Time for another entry in my occasional series of articles giving short thoughts on game supplements which prompted some thoughts for me, but which I didn’t feel inspired to do a full article about. This time it’s a Lovecraftian special, with supplements for Delta Green and Call of Cthulhu which take those games into unexpected settings and eras.
Iconoclasts (Delta Green)
Although the Delta Green Kickstarters have already yielded a healthy crop of core books, supplements, adventures, and campaigns, the stretch goals just keep coming. Iconoclasts, by Adam Scott Glancy, is one of them, and is a truly epic scenario – weighing in at a bit over 200 pages, it’s got the sort of form factor one would expect of full-length campaigns, and it could conceivably take a fair bit of time to play through, though it’s really a single investigation and the thing which has caused the page count to expand to this extent isn’t a large number of encounters or incidents so much as it’s the extensive material Glancy needed to provide to make the concept work.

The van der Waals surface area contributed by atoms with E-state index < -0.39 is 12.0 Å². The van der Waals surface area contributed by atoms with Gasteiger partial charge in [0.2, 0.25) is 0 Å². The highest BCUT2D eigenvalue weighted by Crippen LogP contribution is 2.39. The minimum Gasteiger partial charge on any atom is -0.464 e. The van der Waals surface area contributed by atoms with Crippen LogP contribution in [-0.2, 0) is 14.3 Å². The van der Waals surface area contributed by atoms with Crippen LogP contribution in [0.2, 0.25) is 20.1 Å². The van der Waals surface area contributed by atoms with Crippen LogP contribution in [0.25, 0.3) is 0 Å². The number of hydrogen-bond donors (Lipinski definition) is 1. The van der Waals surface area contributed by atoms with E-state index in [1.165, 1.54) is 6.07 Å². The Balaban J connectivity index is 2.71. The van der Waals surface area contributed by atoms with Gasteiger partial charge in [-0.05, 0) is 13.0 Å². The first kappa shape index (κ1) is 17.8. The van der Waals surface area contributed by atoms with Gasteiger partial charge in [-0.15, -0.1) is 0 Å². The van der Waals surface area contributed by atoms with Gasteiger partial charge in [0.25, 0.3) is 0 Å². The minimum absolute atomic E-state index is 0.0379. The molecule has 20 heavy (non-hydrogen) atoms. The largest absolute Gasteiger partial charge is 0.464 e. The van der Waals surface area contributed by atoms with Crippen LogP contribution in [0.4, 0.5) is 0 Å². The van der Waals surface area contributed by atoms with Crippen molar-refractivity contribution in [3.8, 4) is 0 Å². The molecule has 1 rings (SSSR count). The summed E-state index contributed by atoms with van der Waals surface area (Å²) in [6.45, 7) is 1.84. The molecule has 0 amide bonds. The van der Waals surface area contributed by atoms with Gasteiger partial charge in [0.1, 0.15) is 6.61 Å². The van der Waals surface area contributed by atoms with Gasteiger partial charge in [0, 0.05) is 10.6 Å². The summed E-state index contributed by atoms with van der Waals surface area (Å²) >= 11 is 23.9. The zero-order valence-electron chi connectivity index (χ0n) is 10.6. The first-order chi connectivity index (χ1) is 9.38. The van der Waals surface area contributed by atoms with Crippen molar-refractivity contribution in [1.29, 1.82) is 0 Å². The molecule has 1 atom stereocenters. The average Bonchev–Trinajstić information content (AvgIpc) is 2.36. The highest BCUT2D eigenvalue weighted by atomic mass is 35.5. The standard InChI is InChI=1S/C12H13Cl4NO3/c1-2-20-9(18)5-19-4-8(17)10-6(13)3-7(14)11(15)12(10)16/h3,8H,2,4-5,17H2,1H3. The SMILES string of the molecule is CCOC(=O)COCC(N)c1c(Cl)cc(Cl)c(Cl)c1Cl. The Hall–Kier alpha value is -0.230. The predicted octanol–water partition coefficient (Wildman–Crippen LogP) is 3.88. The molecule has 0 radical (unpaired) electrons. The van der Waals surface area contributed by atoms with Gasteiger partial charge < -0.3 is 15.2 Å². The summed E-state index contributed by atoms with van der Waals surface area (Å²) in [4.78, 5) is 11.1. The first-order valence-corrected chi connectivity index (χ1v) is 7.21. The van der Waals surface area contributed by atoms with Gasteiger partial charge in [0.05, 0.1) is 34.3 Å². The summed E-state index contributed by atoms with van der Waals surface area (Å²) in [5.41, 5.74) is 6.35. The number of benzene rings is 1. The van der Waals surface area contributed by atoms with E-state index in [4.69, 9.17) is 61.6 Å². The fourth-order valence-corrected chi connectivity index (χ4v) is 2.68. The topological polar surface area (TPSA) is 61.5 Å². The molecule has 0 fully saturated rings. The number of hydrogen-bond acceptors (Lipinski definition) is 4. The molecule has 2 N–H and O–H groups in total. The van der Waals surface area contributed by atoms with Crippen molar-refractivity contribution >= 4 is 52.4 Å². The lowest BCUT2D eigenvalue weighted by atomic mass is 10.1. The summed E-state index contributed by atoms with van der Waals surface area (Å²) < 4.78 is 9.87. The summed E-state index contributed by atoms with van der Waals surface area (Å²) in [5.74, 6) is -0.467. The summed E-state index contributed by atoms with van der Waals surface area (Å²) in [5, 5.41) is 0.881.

Ever since the early days of the standalone edition of the game, with scenarios like Kali Ghati, Arc Dream’s been tossing out the occasional Delta Green scenario which departs from the assumed “investigating X-Files cases on US soil” baseline that’s been the norm since the original supplements; Iconoclasts is perhaps the most ambitious one yet, and also goes deeper than ever into the “ripped from the headlines” approach (which means it may risk becoming dated over time).
Set in 2016, the action focuses on Mosul under the brutal rule of ISIS – yes, they’re the titular iconoclasts. Unfortunately, they’ve gone and broken the wrong relic and set something terrible free. Delta Green tasks the PCs with setting up a forward HQ in a friendly airbase in Kurdish northern Iraq, gather what intel they can, and then undertake a mission to get into Mosul and suppress the horrors – by any means necessary.Continue reading “Supplement Supplemental! (ISIS vs. Delta Green and Mr. Darcy vs. Cthulhu)”